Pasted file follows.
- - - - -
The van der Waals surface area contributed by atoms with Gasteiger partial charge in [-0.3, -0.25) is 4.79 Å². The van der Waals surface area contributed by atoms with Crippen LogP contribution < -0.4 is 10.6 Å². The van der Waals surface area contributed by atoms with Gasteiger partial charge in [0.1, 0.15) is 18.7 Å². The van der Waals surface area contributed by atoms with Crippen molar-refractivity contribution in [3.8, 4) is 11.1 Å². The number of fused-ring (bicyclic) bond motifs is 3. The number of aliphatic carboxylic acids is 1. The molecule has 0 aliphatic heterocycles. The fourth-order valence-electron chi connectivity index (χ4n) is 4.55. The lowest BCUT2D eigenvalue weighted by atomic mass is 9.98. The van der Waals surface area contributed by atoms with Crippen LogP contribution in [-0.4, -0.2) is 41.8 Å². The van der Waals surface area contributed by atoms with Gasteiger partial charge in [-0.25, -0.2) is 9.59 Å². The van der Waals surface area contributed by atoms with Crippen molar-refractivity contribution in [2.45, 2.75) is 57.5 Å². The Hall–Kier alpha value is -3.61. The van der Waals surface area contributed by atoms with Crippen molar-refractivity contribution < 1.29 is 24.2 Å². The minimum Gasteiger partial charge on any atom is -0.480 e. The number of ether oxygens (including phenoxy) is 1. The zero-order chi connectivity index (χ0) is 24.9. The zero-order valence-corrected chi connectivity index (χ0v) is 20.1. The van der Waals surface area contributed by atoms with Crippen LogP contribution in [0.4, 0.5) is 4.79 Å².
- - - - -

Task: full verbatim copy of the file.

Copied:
The van der Waals surface area contributed by atoms with Gasteiger partial charge in [-0.3, -0.25) is 4.79 Å². The van der Waals surface area contributed by atoms with Crippen LogP contribution < -0.4 is 10.6 Å². The van der Waals surface area contributed by atoms with Gasteiger partial charge in [0.1, 0.15) is 18.7 Å². The van der Waals surface area contributed by atoms with Crippen molar-refractivity contribution in [3.8, 4) is 11.1 Å². The number of fused-ring (bicyclic) bond motifs is 3. The number of aliphatic carboxylic acids is 1. The molecule has 0 aliphatic heterocycles. The fourth-order valence-electron chi connectivity index (χ4n) is 4.55. The lowest BCUT2D eigenvalue weighted by atomic mass is 9.98. The van der Waals surface area contributed by atoms with Crippen LogP contribution in [-0.4, -0.2) is 41.8 Å². The van der Waals surface area contributed by atoms with Gasteiger partial charge in [-0.25, -0.2) is 9.59 Å². The van der Waals surface area contributed by atoms with Crippen molar-refractivity contribution in [2.45, 2.75) is 57.5 Å². The Hall–Kier alpha value is -3.61. The van der Waals surface area contributed by atoms with Crippen molar-refractivity contribution < 1.29 is 24.2 Å². The minimum Gasteiger partial charge on any atom is -0.480 e. The number of ether oxygens (including phenoxy) is 1. The zero-order chi connectivity index (χ0) is 24.9. The zero-order valence-corrected chi connectivity index (χ0v) is 20.1. The van der Waals surface area contributed by atoms with Crippen LogP contribution in [0.4, 0.5) is 4.79 Å².